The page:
New federal courthouse named after LDS judge

LAS VEGAS, Nev. — Many workers receive a gold watch when they retire. Lloyd D. George received a building.

The former chief judge doesn't own the building and he won't live in it, but a $102 million federal courthouse in downtown Las Vegas bears his name.

The new Lloyd D. George United States Courthouse was dedicated Nov. 1, during a ceremony that honored the Latter-day Saint for his years of service on the federal bench. Current Nevada Chief Judge Howard McKibben thanked Brother George, "for lending the dignity of his name to the courthouse."

Brother George was the Chief Judge of the U.S. District Court for the District of Nevada for five years. He plans to continue to serve as a district judge "for as long as I am useful," a position to which he was appointed by President Ronald Reagan in 1984.

According to U.S. Sen. Harry Reid, D-Nevada, and a fellow Church member, Brother George is one of the most distinguished jurists of the federal judiciary.

"There is no greater honor we could bestow on the new courthouse in Las Vegas than to name it after a man who has served our nation with such distinction. Those who have the privilege of knowing Judge George, as I do, consider him to be a man of great integrity whose career has been marked by a constant commitment to justice," said Sen. Reid during a presentation before President Bill Clinton.

The City of Las Vegas donated six acres on Las Vegas Boulevard between Clark and Bridger Avenues to the federal government which built the eight-story courthouse. It opened in July.

Brother George is proud of the building that bears his name. "It's a functional building and it's a very striking building." The building is part of a revitalization project in downtown Las Vegas. Brother George hopes that it will become a focal point of community life, not only for upholding the law, but where people will gather to discuss ideas, enjoy the arts and preserve the history of southern Nevada.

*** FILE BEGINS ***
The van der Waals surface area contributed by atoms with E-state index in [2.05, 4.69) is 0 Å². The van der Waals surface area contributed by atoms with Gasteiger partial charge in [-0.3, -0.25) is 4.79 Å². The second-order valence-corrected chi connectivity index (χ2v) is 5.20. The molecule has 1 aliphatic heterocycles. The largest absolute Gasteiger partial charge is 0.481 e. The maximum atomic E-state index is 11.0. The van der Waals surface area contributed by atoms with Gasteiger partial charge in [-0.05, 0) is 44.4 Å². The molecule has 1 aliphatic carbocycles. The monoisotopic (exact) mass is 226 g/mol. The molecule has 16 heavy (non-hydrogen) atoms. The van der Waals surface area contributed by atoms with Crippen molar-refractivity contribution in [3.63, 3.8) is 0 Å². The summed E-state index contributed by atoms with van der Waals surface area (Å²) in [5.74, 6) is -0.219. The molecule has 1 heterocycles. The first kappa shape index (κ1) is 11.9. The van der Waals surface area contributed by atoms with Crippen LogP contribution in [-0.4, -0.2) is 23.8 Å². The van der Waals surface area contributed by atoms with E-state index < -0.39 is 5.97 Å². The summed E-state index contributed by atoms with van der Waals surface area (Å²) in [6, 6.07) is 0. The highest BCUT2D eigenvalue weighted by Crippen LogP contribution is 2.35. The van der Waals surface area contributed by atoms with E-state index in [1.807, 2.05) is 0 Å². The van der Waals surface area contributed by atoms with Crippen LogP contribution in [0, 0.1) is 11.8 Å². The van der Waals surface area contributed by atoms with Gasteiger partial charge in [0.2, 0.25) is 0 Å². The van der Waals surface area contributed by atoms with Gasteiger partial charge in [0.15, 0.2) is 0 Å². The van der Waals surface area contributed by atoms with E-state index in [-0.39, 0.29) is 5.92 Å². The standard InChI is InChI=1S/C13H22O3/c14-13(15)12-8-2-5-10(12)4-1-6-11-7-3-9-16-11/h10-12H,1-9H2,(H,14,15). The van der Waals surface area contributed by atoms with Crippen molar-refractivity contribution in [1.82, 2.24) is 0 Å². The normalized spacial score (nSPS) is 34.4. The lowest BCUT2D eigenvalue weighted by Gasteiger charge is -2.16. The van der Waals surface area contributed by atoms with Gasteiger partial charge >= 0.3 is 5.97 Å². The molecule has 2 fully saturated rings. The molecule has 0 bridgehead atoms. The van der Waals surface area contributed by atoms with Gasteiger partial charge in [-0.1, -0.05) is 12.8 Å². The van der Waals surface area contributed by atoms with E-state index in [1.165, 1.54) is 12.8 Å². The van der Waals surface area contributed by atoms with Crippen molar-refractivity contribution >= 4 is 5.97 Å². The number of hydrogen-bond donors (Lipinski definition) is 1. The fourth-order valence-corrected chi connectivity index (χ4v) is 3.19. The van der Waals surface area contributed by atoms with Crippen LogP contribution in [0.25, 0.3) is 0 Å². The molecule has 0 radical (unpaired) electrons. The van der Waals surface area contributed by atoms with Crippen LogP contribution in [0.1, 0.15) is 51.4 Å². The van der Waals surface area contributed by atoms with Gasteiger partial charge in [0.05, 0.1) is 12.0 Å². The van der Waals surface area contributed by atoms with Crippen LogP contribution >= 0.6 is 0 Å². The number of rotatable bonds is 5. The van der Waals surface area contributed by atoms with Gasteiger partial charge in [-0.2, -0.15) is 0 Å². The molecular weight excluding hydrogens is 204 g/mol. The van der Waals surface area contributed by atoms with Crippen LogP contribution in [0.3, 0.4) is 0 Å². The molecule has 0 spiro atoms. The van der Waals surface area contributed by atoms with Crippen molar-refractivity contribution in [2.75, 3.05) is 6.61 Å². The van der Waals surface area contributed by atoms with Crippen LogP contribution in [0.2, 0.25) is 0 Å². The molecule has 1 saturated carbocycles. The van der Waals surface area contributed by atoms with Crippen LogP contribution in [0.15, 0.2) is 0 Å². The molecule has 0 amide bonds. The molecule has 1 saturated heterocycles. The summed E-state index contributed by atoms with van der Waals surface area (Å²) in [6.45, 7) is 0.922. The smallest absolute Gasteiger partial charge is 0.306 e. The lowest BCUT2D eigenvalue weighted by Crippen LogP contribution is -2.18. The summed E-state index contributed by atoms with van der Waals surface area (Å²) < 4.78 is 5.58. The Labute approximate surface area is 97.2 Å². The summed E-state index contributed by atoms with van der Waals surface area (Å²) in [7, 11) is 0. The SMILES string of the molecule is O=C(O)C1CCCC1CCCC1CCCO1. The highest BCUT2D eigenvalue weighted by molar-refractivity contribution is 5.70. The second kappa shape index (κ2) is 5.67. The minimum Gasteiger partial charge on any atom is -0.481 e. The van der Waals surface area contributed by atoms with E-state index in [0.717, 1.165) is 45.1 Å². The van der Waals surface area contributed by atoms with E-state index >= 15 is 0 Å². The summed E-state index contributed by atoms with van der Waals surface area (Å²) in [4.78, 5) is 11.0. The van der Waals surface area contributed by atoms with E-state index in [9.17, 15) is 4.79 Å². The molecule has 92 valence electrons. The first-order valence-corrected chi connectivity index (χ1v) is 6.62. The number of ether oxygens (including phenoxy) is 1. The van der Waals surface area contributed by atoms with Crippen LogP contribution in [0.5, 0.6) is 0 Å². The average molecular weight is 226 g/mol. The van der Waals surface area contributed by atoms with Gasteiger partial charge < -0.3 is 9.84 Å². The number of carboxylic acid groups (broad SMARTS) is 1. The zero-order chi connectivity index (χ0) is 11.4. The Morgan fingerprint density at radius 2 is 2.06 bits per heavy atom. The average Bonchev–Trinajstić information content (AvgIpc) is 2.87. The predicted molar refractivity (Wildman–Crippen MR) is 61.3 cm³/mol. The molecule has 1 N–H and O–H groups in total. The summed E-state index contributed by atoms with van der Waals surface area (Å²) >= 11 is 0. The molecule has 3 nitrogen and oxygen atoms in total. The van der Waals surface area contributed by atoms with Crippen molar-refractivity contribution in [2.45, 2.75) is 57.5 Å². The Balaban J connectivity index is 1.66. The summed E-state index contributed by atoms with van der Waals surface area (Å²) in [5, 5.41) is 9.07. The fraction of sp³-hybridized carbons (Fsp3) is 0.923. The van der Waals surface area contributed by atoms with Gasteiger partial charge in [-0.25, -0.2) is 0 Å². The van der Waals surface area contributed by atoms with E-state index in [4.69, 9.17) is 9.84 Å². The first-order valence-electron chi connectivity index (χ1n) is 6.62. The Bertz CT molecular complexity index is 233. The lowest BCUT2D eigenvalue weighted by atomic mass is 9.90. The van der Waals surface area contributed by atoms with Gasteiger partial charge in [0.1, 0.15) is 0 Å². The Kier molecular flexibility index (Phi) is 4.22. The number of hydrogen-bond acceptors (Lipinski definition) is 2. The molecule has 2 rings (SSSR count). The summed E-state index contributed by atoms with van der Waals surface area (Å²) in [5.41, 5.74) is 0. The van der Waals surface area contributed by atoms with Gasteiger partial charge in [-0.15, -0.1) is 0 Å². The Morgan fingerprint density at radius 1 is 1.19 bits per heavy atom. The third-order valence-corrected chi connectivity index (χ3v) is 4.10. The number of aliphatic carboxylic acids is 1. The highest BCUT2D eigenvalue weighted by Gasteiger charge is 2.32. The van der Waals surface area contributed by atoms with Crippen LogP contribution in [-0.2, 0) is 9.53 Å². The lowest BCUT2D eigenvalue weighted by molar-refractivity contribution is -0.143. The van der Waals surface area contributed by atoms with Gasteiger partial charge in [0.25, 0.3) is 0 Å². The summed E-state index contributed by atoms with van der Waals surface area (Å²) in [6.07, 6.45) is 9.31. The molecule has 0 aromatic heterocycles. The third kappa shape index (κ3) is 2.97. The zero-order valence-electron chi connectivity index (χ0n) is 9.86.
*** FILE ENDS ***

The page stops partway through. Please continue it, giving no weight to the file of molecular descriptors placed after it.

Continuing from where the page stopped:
Brother George was born in Montpelier, Idaho, but now considers Las Vegas his home, having moved here as a child with his family. The new courthouse bearing his name rises between the schools he attended, with the 5th Street Elementary School (now used as a University of Nevada-Las Vegas extension campus) on the west and Las Vegas High School on the east. Brother George graduated in 1948, serving as student body president during his senior year.

He showed his penchant for service early. He served a mission to the Northern States and as student body president at Brigham Young University. He then flew B-47s as a captain in the U.S. Air Force, before attending law school at the University of California at Berkeley.

He returned to Las Vegas after graduation in 1961. He practiced law for 14 years, becoming senior partner in the law firm of George, Steffen and Simmons. When he was a U.S. bankruptcy judge in Nevada from 1974 to 1984, he was instrumental in the establishment of bankruptcy appellate panels.

In 1984 he was the first LDS member from Nevada to be appointed to a federal judgeship. In this role, he sat by designation on a number of United States Circuit Courts of Appeals and wrote numerous articles of legal significance.

While serving on the International Judicial Relations Committee he worked with newly developing democracies that were former Soviet Union states to draft constitutions and aided the Russian government in establishing an administrative structure for their courts.

The law is important to Brother George. He requested that a plaque be placed in the lobby of the Lloyd D. George United States Courthouse quoting Supreme Court Justice William H. Rhenquist: "The cornerstone of the American judicial system is the trial courts . . . in which witnesses testify, juries deliberate and justice is done."

He sees his responsibility as a judge to preserve the freedoms given by the United States Constitution through proper interpretation of the United States Constitution and laws. He recognizes the need to make good judgments to influence the future.

Brother George has great respect for the freedoms granted in the U.S. Constitution. He also sees the risks to the nation by individuals who lack self-control and unwisely use their freedoms.

He said that freedom is balanced between laws and individual self-control. As individuals display self-control, fewer laws are necessary. But as individuals choose not to use their self-control, society must step in to assert that control.

He said that parents' greatest obligation is to teach values to their children. His affinity for the home and family is evident. Within his spacious chambers is a small room where he claims all the real work is done. Surrounding his work table are tall bookcases, filled not with law books, but with photographs of his wife, children and grandchildren.

He speaks lovingly of his wife, LaPrele, whom he met while attending BYU. They have four children.

In addition to work and family, Brother George has been a faithful Church member, serving as bishop, high councilor, regional welfare agent and a seminary teacher.

With humility and a kind spirit, he sums up his life with gratitude: "I'm very lucky in being able to do interesting things."

Kristin Millis is a correspondent for the LDS-oriented Beehive Newspaper, which first published this article.